Wednesday, May 24, 2017

Lessons from Farmers, Chickens, Brian Williams, and Bill O'Reilly

Kopp Disclosure
(John 3:19-21)


Lessons from Farmers, Chickens, Brian Williams, and Bill O'Reilly


"As you do it to/for them, you do it to/for Me; and when
you don't do it to/for them, you don't to it to/for Me."



    While I'm still scratching the surface of my relationship with Jesus and know anybody who thinks they've arrived hasn't started, I'm really ignorant when it comes to farming.

    Sure, I know the Bible is full of stories about farmers; but as Karl Barth used to say about preachers, "It's not a matter of whether one wants to...[do something]...but whether one can...[do something].

    God gives the talents/gifts/charismata to us and then we're responsible for their stewardship; or as heard long ago, "God gives choices to us but we, ourselves, must choose."  You can read more about that in Romans 12 and 1 Corinthians 12.

    Still, while Belvidere and neighboring communities in Boone, McHenry, and Winnebago Counties, Illinois are changing rapidly and can be no longer be considered exclusively agricultural, I've learned a lot from farmers over the years.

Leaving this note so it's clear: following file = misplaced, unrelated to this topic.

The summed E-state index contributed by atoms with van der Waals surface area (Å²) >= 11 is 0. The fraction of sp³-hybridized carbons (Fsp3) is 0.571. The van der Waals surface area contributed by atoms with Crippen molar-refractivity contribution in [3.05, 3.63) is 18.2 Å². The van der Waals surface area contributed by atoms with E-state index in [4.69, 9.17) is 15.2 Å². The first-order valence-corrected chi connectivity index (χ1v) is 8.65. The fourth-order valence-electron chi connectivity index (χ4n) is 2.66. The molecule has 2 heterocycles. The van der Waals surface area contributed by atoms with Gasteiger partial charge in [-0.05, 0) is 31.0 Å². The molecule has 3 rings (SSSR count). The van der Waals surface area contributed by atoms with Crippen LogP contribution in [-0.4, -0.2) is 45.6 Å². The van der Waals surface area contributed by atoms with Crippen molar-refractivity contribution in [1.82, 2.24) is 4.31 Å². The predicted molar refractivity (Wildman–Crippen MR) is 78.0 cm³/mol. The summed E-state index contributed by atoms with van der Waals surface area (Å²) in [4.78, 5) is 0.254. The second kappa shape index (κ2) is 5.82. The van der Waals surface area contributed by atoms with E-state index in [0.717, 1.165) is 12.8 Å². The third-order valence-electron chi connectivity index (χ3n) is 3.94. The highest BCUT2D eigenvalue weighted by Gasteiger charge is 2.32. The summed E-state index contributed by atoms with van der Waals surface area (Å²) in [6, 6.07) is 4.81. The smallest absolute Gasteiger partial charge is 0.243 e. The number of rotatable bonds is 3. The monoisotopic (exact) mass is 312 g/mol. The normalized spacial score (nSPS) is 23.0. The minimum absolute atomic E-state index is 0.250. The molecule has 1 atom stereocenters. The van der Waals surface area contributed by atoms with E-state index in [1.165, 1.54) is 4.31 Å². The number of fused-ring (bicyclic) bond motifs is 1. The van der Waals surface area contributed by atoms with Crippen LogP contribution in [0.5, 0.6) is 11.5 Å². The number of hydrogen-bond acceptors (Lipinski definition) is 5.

Not long before Maynard "Skee" Bye went home to Jesus back on February 9, 2011, I asked what happens when there's bad weather or something else affecting crops.  He said calmly and confidently with a smile, "You go with what you get."

    He talked about good years and bad years and being prepared to "go with what you get."

    He said farmers don't get too down about bad years because they know there will be good years; and they don't get too high in good years because they know bad years are inevitable.

    Skee taught me about the patience, stability, and balance that are indispensable to farming; and how those strong and calm character traits enable and ennoble any industry.

    Farmers like Skee have  taught me about the ebb and flow and predictability of life on the farm that's a metaphorical model for living with sanity and serenity no matter what happens.

    Plant in spring.

    Knee-high by the 4th of July.




    Then do it all over again and again and again and...


    Farmers have also helped me to understand the pecking order in the hen house as a metaphor for where two or three or more are not always gathered in His name with love for all as love for Him: "As you do it to/for them; you do it to/for Me; and when you don't do it to/for them, you don't do it to/for Me."

    As explained to me, chickens have this nasty habit of always picking out one chicken as their scapegoat/victim for angry venting about something - picking and pecking at that chicken until it's crippled or dies; and when that chicken has been dispensed to assuage whatever kinda pathologies plague chickens, another chicken is picked immediately to continue the spiral of transferred violence.